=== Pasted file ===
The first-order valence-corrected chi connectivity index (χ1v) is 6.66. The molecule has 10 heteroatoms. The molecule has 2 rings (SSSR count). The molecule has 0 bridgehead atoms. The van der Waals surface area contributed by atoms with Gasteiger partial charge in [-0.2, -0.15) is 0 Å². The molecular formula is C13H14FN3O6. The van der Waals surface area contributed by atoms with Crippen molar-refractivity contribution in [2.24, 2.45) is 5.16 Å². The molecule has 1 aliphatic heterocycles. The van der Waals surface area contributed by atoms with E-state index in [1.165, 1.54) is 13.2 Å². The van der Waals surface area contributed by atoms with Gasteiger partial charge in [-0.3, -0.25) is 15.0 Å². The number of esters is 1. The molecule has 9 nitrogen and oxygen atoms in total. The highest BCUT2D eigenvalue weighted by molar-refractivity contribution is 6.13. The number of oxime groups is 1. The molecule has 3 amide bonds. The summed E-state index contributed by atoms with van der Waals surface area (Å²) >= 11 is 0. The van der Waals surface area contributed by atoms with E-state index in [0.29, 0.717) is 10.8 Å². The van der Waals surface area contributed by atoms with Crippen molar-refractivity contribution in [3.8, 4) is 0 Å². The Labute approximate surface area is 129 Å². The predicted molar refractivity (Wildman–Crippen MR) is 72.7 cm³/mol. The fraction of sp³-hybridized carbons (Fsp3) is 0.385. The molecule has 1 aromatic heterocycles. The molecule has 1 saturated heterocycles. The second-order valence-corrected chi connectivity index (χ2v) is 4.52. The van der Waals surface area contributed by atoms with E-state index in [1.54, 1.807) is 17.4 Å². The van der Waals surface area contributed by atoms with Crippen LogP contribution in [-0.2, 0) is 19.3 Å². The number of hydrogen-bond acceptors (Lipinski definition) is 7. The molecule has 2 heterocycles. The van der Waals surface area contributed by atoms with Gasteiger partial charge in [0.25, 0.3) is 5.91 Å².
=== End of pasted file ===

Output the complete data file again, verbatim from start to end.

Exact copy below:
The first-order valence-corrected chi connectivity index (χ1v) is 6.66. The molecule has 10 heteroatoms. The molecule has 2 rings (SSSR count). The molecule has 0 bridgehead atoms. The van der Waals surface area contributed by atoms with Gasteiger partial charge in [-0.2, -0.15) is 0 Å². The molecular formula is C13H14FN3O6. The van der Waals surface area contributed by atoms with Crippen molar-refractivity contribution in [2.24, 2.45) is 5.16 Å². The molecule has 1 aliphatic heterocycles. The van der Waals surface area contributed by atoms with E-state index in [1.165, 1.54) is 13.2 Å². The van der Waals surface area contributed by atoms with Gasteiger partial charge in [-0.3, -0.25) is 15.0 Å². The number of esters is 1. The molecule has 9 nitrogen and oxygen atoms in total. The highest BCUT2D eigenvalue weighted by molar-refractivity contribution is 6.13. The number of oxime groups is 1. The molecule has 3 amide bonds. The summed E-state index contributed by atoms with van der Waals surface area (Å²) >= 11 is 0. The van der Waals surface area contributed by atoms with E-state index in [0.29, 0.717) is 10.8 Å². The van der Waals surface area contributed by atoms with Crippen molar-refractivity contribution in [3.8, 4) is 0 Å². The Labute approximate surface area is 129 Å². The predicted molar refractivity (Wildman–Crippen MR) is 72.7 cm³/mol. The fraction of sp³-hybridized carbons (Fsp3) is 0.385. The molecule has 1 aromatic heterocycles. The molecule has 1 saturated heterocycles. The second-order valence-corrected chi connectivity index (χ2v) is 4.52. The van der Waals surface area contributed by atoms with E-state index in [1.54, 1.807) is 17.4 Å². The van der Waals surface area contributed by atoms with Crippen LogP contribution in [-0.2, 0) is 19.3 Å². The number of hydrogen-bond acceptors (Lipinski definition) is 7. The molecule has 2 heterocycles. The van der Waals surface area contributed by atoms with Gasteiger partial charge in [0.25, 0.3) is 5.91 Å².